You know how people will joke, “Oh, he got dropped on his head when he was a baby,” or “I swear, her mother must have been smoking some crazy $#!+ when she was pregnant”? Well, I have peers for whom that is literally the case. And you know what? They’re fine. Mostly.
But I do see the logic. From a strictly narrative standpoint, having wacky, child-endangering parents distracts — detracts? — from the antics of the kids. And really, that was the only thing that stayed my hand. I had to cut a lot of great lines and scenes because they are, alas, relics of a bygone era.
So, in the end, I compromised by making the parents too exhausted and burned-out to notice much of anything, let alone do something about it. Which I think was the right move. Parents who are working and raising a large brood tend to be tired all the time. In fact, my mother once confided in me that parenthood — for all of its drawbacks — divided everything in the universe into two tidy categories: Matters of Life & Death and Other.
One of the biggest problems I had involved Gideon’s voice. My earliest readers felt that it was authentic, but maybe too authentic.
Basically, in channeling an almost-ten-year-old boy, I gave him a child’s utter inability to shape a narrative. As anyone with children in their lives can tell you, kids have trouble getting to the point. If you are not acquainted with any, let me just say, the signal-to-noise ratio is staggering.
Somehow, in the process of telling you that they just don’t know what happened to their other shoe, they end up making lengthy detours through topics including but not limited to:
- Their impressions of what life was like when they were little, as well as why it was better (the tipping point is frequently the introduction of a sibling)
- Their personal opinions of everyone they’ve ever met, culminating in a near-algorithmic list of “all-time favorite people” (on which you rank #27, well below your dog; some other child’s grandfather who, that one time, showed off his Navy tattoo and then pretended to pull a quarter out of the kid’s ear before giving him or her the coin; and Iron Man, who is fictional.)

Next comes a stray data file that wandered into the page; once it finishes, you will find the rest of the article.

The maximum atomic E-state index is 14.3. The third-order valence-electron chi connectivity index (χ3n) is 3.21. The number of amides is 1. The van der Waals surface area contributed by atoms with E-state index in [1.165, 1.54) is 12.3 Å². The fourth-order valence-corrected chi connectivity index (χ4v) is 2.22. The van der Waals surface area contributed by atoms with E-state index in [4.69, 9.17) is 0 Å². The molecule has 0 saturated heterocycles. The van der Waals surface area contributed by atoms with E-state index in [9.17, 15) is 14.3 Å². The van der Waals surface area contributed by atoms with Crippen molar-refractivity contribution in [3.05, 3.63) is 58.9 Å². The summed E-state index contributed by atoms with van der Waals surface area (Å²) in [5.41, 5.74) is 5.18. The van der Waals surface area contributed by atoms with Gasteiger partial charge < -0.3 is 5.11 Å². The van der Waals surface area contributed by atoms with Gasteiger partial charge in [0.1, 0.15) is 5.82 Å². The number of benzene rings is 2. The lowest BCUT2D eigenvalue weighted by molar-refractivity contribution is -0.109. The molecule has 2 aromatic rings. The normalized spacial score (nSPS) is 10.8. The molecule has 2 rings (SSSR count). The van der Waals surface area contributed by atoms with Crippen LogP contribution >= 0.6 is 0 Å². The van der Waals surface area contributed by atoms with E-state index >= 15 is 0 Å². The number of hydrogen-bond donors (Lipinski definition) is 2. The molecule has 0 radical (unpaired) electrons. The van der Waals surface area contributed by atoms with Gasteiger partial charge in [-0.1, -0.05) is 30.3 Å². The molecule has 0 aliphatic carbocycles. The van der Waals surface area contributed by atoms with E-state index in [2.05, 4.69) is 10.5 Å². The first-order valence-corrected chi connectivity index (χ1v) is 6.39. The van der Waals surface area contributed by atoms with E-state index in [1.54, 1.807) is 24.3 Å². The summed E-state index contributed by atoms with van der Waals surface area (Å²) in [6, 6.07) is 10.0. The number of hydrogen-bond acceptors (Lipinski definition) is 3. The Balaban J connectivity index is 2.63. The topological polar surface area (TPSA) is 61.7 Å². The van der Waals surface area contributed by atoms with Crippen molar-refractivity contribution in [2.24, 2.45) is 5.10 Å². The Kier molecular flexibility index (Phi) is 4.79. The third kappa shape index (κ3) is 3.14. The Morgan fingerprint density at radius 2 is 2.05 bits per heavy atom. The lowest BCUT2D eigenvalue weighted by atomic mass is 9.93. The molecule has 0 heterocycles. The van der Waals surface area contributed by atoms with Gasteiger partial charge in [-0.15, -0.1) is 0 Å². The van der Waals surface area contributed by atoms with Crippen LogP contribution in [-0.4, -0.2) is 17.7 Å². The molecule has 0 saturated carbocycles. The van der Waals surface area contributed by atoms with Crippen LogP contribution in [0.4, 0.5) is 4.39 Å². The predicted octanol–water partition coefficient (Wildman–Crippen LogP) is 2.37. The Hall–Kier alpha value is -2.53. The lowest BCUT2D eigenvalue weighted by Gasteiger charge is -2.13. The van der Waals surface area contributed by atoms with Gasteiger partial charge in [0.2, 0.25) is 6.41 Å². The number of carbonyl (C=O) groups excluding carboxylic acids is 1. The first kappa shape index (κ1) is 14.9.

- A dance break
- Their musings on What Happens When We Die (and is the experience appreciably different for, say, Pokemon, or the cast of Disney/Pixar’s Cars?)
- Why so-and-so is their best friend, and why so-and-so-else isn’t.
- The entire plot of their favorite movie, complete with dialogue, incidental music, and commentary.
- All the knock-knock jokes that ever were.
It’s delightful, in its way, but it’s also not designed to move a narrative forward with anything like efficiency.
Hence, footnotes. In addition to providing scope for characterization and back story without disrupting the main narrative, it was also really fun to do.
Losing (or Winning, But Mostly Losing) Your Religion.
Children have very evidence-based worldviews. Adorable Nephew once asked what had happened to one of our birds.
“It died,” I answered, because it had.
“How?” he inquired.
“It got eaten,” I replied, because it did.
“Why?” he asked.
“Because some other animal got hungry, I guess.”
At which point he nodded and that was the end of it, because what else was there to say on the subject?
My point being, I suspect that spinning stories about how chickens go to Heaven to live with the Baby Jesus (or whatever) may be much more scary and confusing than simply telling the truth, which is that this chicken is no more, has ceased to be, etc.
As someone who was exposed to a broad spectrum of organized religion from an early age****, I can tell you that I had no f*cking idea what was going on, EVER.
Maybe if someone had said, “This version is true; the others are nonsense,” it would have cleared things up for me — but they didn’t, so it was like religious Rashōmon. (Tho’ in hindsight, I’m glad that no one did, because it would have likely turned me into a terrible bigot.)
Instead, I was just left in peace to come to my own conclusion, which is that every belief system makes no sense and it’s best to just smile and nod. Going on to study Classics merely reaffirmed this view, that it is best not to disrespect anyone’s deities, just in case.
At best, it’s very rude; at worst, you are basically inviting some vengeful god or goddess to smite and deliver upon you a world of hurt.
The Ninth Child pretty much comes to this same conclusion; as far as the kids are concerned, God and vampires and aliens and changelings and ghosts are all equally plausible. And why not? Based on what the characters observe and experience, they conclude that virtually anything and everything seems possible and — more importantly — that no explanation or system of explanations satisfactorily resolves any of their questions or concerns.
I am aware that if this novel were to ever be published, it would immediately get banned. Which is a shame, because it’s the kind of story I would have found comforting when I was a kid, since I had a lot of questions that I was terrified to ask lest I get in trouble.
And in the End…
Well, “end” is a funny word when it comes to novels. In this case, there isn’t one.
The Ninth Child is currently out on submission, by which I mean, an agent requested the full manuscript and so I cheerfully sent it off and since then I haven’t heard a thing. It’s been long enough that I’m assuming the answer is no…but it’s not as if I can ask.
And thus — like a dead, unbaptized baby — this book currently resides in limbo.
And what do you do when your project is in limbo? Why, you forget about it and write something else!